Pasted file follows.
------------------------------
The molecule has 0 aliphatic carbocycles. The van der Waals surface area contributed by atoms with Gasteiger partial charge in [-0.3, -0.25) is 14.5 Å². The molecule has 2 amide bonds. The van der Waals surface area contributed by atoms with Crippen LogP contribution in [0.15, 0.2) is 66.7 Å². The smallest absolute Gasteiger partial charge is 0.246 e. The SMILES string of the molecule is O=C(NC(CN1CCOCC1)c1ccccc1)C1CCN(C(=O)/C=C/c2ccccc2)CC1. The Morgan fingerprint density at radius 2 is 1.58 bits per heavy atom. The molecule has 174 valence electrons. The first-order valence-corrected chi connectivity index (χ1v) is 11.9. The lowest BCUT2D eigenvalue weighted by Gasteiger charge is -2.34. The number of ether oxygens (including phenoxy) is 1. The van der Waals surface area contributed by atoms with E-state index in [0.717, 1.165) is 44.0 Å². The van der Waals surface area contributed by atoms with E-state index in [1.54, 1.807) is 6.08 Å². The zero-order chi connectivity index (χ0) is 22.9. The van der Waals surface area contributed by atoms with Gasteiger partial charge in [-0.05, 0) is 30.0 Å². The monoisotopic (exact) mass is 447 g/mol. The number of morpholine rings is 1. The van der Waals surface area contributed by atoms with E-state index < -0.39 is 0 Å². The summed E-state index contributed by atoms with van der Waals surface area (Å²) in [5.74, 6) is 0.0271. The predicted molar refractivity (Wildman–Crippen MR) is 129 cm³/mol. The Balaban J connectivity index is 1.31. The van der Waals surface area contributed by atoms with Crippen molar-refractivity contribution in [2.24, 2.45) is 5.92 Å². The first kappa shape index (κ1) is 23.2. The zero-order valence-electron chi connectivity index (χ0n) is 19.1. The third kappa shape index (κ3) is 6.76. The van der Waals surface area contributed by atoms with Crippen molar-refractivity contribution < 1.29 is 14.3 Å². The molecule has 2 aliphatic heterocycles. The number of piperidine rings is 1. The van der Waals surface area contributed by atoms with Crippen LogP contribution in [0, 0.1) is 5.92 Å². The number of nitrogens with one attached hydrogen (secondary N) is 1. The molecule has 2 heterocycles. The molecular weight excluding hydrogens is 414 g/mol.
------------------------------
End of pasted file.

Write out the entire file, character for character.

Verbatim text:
The molecule has 0 aliphatic carbocycles. The van der Waals surface area contributed by atoms with Gasteiger partial charge in [-0.3, -0.25) is 14.5 Å². The molecule has 2 amide bonds. The van der Waals surface area contributed by atoms with Crippen LogP contribution in [0.15, 0.2) is 66.7 Å². The smallest absolute Gasteiger partial charge is 0.246 e. The SMILES string of the molecule is O=C(NC(CN1CCOCC1)c1ccccc1)C1CCN(C(=O)/C=C/c2ccccc2)CC1. The Morgan fingerprint density at radius 2 is 1.58 bits per heavy atom. The molecule has 174 valence electrons. The first-order valence-corrected chi connectivity index (χ1v) is 11.9. The lowest BCUT2D eigenvalue weighted by Gasteiger charge is -2.34. The number of ether oxygens (including phenoxy) is 1. The van der Waals surface area contributed by atoms with E-state index in [0.717, 1.165) is 44.0 Å². The van der Waals surface area contributed by atoms with E-state index in [1.54, 1.807) is 6.08 Å². The zero-order chi connectivity index (χ0) is 22.9. The van der Waals surface area contributed by atoms with Gasteiger partial charge in [-0.05, 0) is 30.0 Å². The monoisotopic (exact) mass is 447 g/mol. The number of morpholine rings is 1. The van der Waals surface area contributed by atoms with E-state index < -0.39 is 0 Å². The summed E-state index contributed by atoms with van der Waals surface area (Å²) in [5.74, 6) is 0.0271. The predicted molar refractivity (Wildman–Crippen MR) is 129 cm³/mol. The Balaban J connectivity index is 1.31. The van der Waals surface area contributed by atoms with Crippen molar-refractivity contribution in [2.24, 2.45) is 5.92 Å². The first kappa shape index (κ1) is 23.2. The zero-order valence-electron chi connectivity index (χ0n) is 19.1. The third kappa shape index (κ3) is 6.76. The van der Waals surface area contributed by atoms with Crippen molar-refractivity contribution < 1.29 is 14.3 Å². The molecule has 2 aliphatic heterocycles. The number of piperidine rings is 1. The van der Waals surface area contributed by atoms with Crippen LogP contribution in [0, 0.1) is 5.92 Å². The number of nitrogens with one attached hydrogen (secondary N) is 1. The molecule has 2 heterocycles. The molecular weight excluding hydrogens is 414 g/mol.